“The aims of the Alexandria-Aswan rail line are to link the north Delta with the Nile Valley with high-speed trains that travel up to 350km/h. The line will be constructed on an elevated path on a bridge and will be completely isolated from both sides to ensure the highest levels of safety and security. Five stations will be constructed for the line – in Alexandria, in Giza, Assiut, Luxor and Aswan.”

The project will stretch for more than 1,000km. Each station will have a passenger capacity of 10 million a year, while an electric rail line with speeds of up to 180km/h will also be built under the high-speed rail path. The electric train will link the capitals of the provinces along its track line.

With the Egyptian National Railways having undertaken a programme that will renovate the whole railway line running along the Nile River, this ambitious project will pose major challenges to all stakeholders, as Pascale Grasset, business development director, Alstom Transport North and Central Africa, explains.

“Egypt is a huge country with its population mostly concentrated along the Nile. Therefore, you have this railway line coming from the upper north of the country – from Alexandria – through to Cairo and then down to Aswan in the extreme south of the country,” she tells Big Project ME. “Along the Nile River, the need to renovate the line is huge, because almost the entire network is more than 25 years old, and therefore it has been built with traditional technology. There is a huge need to modernise.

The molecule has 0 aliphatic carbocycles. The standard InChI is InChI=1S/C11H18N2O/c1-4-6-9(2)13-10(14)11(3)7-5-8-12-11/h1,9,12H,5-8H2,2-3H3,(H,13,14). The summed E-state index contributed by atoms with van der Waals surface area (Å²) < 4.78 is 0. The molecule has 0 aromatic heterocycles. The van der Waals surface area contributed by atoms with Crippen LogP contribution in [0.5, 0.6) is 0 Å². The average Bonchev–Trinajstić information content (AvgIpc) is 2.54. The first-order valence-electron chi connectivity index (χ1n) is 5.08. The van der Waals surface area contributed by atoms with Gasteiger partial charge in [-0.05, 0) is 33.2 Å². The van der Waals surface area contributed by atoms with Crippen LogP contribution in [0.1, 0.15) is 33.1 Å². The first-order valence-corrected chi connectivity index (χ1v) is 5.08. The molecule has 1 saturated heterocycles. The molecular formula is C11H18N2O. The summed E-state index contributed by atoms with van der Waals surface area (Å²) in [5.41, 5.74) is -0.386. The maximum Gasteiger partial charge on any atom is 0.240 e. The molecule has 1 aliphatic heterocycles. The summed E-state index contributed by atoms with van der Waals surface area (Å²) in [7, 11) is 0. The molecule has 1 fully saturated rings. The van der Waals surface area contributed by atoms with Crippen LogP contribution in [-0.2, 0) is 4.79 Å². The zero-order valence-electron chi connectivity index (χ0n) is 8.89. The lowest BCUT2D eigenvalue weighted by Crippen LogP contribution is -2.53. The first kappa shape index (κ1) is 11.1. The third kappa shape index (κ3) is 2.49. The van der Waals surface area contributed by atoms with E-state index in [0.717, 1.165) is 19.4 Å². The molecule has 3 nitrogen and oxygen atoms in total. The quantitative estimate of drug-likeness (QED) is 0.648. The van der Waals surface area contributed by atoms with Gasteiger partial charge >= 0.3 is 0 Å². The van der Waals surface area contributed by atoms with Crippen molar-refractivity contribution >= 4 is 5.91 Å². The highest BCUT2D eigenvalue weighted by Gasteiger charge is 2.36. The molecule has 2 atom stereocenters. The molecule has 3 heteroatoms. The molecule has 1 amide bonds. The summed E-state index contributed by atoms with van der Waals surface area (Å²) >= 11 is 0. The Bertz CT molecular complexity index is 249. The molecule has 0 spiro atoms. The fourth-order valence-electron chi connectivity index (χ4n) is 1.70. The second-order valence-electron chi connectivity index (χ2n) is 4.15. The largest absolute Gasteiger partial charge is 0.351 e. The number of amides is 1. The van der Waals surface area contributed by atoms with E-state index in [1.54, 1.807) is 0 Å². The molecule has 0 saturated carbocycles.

“The objective is to increase the performance of the transport systems. Egypt’s government wants to enhance the comfort, security and safety of the passengers. They also have projects that aim to expand their transport network because the population is expanding and therefore there is a need to transport people in and between cities.”

Alstom has been awarded a $113.26 million contract by Egyptian National Railways to supply signalling equipment for the 240km Beni Suef-Asyut line. The contract will also include maintenance for five years. Delivery is expected to start in 2016, and the system is due to be operational by January 2019.

The French giant will be providing Smartlock, its new Electronic Interlocking System (EIS), to replace the electromechanical systems currently in place. In addition, it will replace trackside equipment, power supplies and telecommunication systems. Alstom says that its systems will help ensure safety for passengers while increasing the number of trains in circulation on the network by more than 80%.